The devastating effects of nuclear weapons on Hiroshima and Nagasaki seven decades ago provide a clear rationale for negotiating a ban.

A powerful legal ban on nuclear weapons would not only stigmatise the weapons, but also build the pressure for disarmament. It is time to change the game.

* Mishnah Sanhedrin 4:9; Yerushalmi Talmud, Tractate Sanhedrin 37a.

** The source for this saying is the Mishnah, Sanhedrin 4: 5, where the wording is: “Whoever destroys the life of a single human being ... it is as if he had destroyed an entire world; and whoever preserves the life of a single human being ... it is as if he had preserved an entire world.”

(Revd Canon Professor) Patrick Comerford is President of the Irish Campaign for Nuclear Disarmament. He was speaking at Irish CND’s annual Hiroshima Day commemoration in Merrion Square, Dublin, on 6 August 2015.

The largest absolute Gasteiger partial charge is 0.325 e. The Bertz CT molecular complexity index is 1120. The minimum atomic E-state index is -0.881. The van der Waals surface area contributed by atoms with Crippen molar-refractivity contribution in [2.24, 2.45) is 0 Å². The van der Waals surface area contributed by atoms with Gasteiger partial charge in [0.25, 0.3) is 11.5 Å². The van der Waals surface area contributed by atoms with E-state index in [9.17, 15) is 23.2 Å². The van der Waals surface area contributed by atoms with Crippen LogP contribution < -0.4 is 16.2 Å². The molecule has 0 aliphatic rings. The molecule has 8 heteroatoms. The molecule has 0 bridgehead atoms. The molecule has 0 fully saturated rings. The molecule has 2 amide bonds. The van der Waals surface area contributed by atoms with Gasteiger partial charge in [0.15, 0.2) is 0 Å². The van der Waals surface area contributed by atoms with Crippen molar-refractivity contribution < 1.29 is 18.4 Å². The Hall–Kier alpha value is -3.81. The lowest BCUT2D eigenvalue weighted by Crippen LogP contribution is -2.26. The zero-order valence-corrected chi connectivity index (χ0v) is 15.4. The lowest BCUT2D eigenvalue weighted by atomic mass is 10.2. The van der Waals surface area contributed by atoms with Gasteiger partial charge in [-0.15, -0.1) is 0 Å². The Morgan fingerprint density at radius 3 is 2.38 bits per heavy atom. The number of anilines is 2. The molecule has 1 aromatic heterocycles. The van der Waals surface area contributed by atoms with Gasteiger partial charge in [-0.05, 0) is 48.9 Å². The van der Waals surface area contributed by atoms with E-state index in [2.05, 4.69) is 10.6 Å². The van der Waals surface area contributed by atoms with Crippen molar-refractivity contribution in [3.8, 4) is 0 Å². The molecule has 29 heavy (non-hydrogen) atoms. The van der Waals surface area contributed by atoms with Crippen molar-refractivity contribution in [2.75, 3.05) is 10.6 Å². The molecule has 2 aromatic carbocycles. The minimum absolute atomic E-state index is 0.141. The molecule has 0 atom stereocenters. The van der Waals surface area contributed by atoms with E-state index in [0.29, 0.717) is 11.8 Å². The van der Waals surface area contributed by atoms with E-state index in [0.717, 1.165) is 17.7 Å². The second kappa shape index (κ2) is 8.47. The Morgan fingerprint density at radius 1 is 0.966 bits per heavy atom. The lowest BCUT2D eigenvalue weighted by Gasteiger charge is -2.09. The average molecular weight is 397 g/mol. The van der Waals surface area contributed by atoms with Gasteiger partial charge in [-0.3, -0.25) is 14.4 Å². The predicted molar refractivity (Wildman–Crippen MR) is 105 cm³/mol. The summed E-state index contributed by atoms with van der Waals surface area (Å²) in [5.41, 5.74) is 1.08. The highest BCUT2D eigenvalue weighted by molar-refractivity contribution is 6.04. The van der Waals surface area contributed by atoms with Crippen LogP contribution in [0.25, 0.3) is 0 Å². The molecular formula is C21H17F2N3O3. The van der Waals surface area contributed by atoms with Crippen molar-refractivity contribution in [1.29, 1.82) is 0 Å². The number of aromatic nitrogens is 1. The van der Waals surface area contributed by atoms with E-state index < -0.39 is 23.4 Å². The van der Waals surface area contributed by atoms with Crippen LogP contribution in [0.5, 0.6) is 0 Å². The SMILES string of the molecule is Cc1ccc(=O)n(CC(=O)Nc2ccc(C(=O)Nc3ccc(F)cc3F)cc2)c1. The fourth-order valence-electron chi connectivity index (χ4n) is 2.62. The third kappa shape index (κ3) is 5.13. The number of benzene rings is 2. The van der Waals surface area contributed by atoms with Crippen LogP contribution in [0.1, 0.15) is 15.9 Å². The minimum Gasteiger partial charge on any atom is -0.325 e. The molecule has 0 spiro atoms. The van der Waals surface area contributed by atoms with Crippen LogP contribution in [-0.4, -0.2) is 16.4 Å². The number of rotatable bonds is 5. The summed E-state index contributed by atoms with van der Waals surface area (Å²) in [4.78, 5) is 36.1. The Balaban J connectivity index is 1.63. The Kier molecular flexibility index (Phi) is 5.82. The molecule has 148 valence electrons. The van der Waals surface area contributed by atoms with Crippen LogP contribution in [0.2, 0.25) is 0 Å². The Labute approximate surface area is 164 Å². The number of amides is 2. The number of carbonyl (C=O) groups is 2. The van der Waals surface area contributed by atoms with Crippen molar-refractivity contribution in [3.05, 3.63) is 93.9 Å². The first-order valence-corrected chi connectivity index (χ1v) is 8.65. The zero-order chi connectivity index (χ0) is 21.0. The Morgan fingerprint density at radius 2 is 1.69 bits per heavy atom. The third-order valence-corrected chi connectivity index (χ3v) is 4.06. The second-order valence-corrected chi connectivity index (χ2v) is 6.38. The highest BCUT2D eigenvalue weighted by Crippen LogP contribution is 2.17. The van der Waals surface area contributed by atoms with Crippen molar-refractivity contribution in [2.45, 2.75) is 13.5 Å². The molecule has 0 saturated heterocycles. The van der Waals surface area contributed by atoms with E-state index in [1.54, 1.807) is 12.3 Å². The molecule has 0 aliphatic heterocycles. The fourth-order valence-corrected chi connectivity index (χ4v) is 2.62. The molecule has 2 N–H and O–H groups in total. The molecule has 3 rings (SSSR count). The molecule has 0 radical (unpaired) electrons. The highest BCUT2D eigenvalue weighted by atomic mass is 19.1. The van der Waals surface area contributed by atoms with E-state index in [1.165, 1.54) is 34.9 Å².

Reflecting on the coincidence of Hiroshima
Day and the Feast of the Transfiguration

The Transfiguration … a modern icon by Alexander Ainetdinov

Patrick Comerford

Today is the Feast of the Transfiguration [6 August 2015] The Gospels recount how Christ was transfigured before Peter, James and John. Appearing with Christ were Moses and Elijah, representing the Law and Prophets of Israel. Christ is said to have shone like the sun.

In the Daily Office of the Church of Ireland, the Gospel reading today is Saint Luke’s account of the Transfiguration. The parallel passage in Matthew 17: 2 is more descriptive: “And he was transfigured before them, and his face shone like the sun, and his clothes became white as light.”

According to the 13th century Eastern theologian, Saint Gregory Palamas, the Light that shone around Christ was God’s divine energies, divinity itself. In the Transfiguration, we behold the Divinity of Christ, and we see our own call as human beings to become divinised by Grace.